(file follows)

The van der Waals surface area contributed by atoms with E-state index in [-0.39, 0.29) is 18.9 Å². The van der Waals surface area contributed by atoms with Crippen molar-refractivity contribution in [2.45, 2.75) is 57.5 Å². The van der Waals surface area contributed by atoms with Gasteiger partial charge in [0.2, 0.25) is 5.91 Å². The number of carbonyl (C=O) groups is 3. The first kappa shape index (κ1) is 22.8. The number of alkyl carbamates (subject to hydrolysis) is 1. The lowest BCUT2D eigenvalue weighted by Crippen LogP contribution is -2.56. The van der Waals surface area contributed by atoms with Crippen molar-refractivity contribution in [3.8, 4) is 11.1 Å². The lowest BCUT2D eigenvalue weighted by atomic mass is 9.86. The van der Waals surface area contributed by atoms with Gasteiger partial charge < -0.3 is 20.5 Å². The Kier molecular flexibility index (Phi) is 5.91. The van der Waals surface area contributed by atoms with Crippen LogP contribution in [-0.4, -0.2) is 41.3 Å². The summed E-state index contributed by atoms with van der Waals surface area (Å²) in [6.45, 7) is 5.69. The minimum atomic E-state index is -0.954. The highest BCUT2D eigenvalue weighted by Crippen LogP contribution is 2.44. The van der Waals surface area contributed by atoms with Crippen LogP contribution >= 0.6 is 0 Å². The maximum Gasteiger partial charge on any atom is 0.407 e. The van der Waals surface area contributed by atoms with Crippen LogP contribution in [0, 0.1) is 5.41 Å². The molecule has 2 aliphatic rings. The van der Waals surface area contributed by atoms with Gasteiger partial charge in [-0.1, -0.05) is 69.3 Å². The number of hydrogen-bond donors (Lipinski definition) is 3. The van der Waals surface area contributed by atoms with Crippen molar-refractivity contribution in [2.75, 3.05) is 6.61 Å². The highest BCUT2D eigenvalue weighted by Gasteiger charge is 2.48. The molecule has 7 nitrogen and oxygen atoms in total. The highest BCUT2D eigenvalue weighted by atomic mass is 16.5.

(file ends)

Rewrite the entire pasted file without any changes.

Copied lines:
The van der Waals surface area contributed by atoms with E-state index in [-0.39, 0.29) is 18.9 Å². The van der Waals surface area contributed by atoms with Crippen molar-refractivity contribution in [2.45, 2.75) is 57.5 Å². The van der Waals surface area contributed by atoms with Gasteiger partial charge in [0.2, 0.25) is 5.91 Å². The number of carbonyl (C=O) groups is 3. The first kappa shape index (κ1) is 22.8. The number of alkyl carbamates (subject to hydrolysis) is 1. The lowest BCUT2D eigenvalue weighted by Crippen LogP contribution is -2.56. The van der Waals surface area contributed by atoms with Crippen molar-refractivity contribution in [3.8, 4) is 11.1 Å². The lowest BCUT2D eigenvalue weighted by atomic mass is 9.86. The van der Waals surface area contributed by atoms with Gasteiger partial charge < -0.3 is 20.5 Å². The Kier molecular flexibility index (Phi) is 5.91. The van der Waals surface area contributed by atoms with Crippen LogP contribution in [-0.4, -0.2) is 41.3 Å². The summed E-state index contributed by atoms with van der Waals surface area (Å²) in [6.45, 7) is 5.69. The minimum atomic E-state index is -0.954. The highest BCUT2D eigenvalue weighted by Crippen LogP contribution is 2.44. The van der Waals surface area contributed by atoms with Crippen LogP contribution >= 0.6 is 0 Å². The maximum Gasteiger partial charge on any atom is 0.407 e. The van der Waals surface area contributed by atoms with Crippen LogP contribution in [0, 0.1) is 5.41 Å². The molecule has 2 aliphatic rings. The van der Waals surface area contributed by atoms with Gasteiger partial charge in [-0.1, -0.05) is 69.3 Å². The number of hydrogen-bond donors (Lipinski definition) is 3. The van der Waals surface area contributed by atoms with Crippen molar-refractivity contribution in [2.75, 3.05) is 6.61 Å². The highest BCUT2D eigenvalue weighted by Gasteiger charge is 2.48. The molecule has 7 nitrogen and oxygen atoms in total. The highest BCUT2D eigenvalue weighted by atomic mass is 16.5.